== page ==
Magazine article The Spectator

Portrait of the Week

Magazine article The Spectator

Portrait of the Week

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Eight people were killed and 48 taken to hospital when three men, in a hire van travelling south shortly after 10 p.m. on Saturday, ran into pedestrians on London Bridge, then jumped out with knives and attacked people in pubs and restaurants around Borough Market. A policeman tackled one of the knifemen with a truncheon and was wounded. At 10.16 p.m., police firing 46 shots killed the men, who were wearing fake explosive vests with visible canisters. A bystander was wounded in the head by a police bullet. Police led people to safety and cleared a wide area. The Islamic State said it was behind the attack. Police named the murderers, two from Barking, East London, as Khuram Butt, aged 27, a British citizen born in Pakistan, and Rachid Redouane, aged 30, who had claimed to be Moroccan and Libyan. The third man, Youssef Zaghba, 22, a Moroccan-born Italian, had been arrested in Italy last year trying to get into Syria, and his name put on an EU-wide database. The ringleader, Butt, had featured in a Channel 4 documentary The Jihadis Next Door. Police arrested a dozen men and women in Barking but released them without charge. The Conservatives and Labour suspended their election campaigns for a day.

The morning after the attack, Theresa May, the Prime Minister, said: 'The general election will go ahead as planned.' She said 'enough is enough' and that we 'must not pretend that things can continue as they are'. She suggested four ways to change them: first she sought the defeat of 'an ideology that claims our Western values of freedom, democracy and human rights are incompatible with the religion of Islam'; secondly she would seek 'international agreements that regulate cyberspace to prevent the spread of extremist and terrorism planning'; thirdly she wanted 'far more robust' action to stamp out 'tolerance of extremism in our country', which would 'require some difficult, and often embarrassing, conversations'; fourthly she wanted 'to make sure the police and security services have all the powers they need'.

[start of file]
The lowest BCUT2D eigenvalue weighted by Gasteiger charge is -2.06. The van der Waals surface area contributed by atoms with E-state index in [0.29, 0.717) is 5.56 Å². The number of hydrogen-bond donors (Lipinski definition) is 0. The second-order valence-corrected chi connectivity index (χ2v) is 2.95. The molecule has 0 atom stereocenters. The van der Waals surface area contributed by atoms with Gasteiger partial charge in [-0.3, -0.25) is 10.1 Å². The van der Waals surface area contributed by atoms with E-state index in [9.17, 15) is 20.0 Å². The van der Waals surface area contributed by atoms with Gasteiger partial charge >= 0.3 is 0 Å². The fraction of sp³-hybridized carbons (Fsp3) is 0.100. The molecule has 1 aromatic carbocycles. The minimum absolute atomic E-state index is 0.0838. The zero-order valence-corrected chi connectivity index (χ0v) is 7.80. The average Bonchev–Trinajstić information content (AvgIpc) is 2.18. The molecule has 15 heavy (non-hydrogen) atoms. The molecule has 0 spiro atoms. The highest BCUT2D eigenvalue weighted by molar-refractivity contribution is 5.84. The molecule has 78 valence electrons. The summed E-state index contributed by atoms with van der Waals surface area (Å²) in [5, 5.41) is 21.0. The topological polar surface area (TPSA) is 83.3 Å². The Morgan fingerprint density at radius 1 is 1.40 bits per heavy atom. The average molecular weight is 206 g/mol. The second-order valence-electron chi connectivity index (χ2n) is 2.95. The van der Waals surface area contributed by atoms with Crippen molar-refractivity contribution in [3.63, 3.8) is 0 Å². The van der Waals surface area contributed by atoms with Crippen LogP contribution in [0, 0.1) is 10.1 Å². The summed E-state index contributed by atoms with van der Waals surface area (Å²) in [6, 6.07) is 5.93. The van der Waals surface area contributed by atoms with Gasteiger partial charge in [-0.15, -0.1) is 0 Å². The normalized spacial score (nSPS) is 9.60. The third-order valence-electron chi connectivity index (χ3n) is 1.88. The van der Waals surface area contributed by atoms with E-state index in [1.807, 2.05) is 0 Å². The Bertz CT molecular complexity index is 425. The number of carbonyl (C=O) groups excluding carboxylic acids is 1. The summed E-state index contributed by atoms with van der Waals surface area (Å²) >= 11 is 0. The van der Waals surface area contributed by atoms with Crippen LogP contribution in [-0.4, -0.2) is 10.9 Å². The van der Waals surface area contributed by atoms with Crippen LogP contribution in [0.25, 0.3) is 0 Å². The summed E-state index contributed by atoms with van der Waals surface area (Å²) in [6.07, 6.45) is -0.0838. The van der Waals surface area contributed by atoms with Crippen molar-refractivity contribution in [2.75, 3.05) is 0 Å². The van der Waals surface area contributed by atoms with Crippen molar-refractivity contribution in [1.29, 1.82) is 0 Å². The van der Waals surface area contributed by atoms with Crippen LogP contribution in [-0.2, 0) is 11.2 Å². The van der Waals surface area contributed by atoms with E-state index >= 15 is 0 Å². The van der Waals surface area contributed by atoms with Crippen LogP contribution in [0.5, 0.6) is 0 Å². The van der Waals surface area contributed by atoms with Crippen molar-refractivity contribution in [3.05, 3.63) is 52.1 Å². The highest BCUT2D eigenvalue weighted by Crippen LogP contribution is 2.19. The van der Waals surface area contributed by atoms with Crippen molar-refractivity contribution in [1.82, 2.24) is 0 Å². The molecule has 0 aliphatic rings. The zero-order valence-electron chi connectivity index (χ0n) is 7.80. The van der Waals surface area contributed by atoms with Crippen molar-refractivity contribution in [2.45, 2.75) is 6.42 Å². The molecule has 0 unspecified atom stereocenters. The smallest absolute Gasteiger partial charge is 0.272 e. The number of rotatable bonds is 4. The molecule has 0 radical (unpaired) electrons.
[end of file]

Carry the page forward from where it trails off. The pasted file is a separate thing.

The country went to the polls. One week earlier, the Conservative candidate for South Thanet was charged with over-spending in the 2015 campaign; he demanded of the Crown Prosecution Service and Kent police: 'Why leave this until a few days before the election? …

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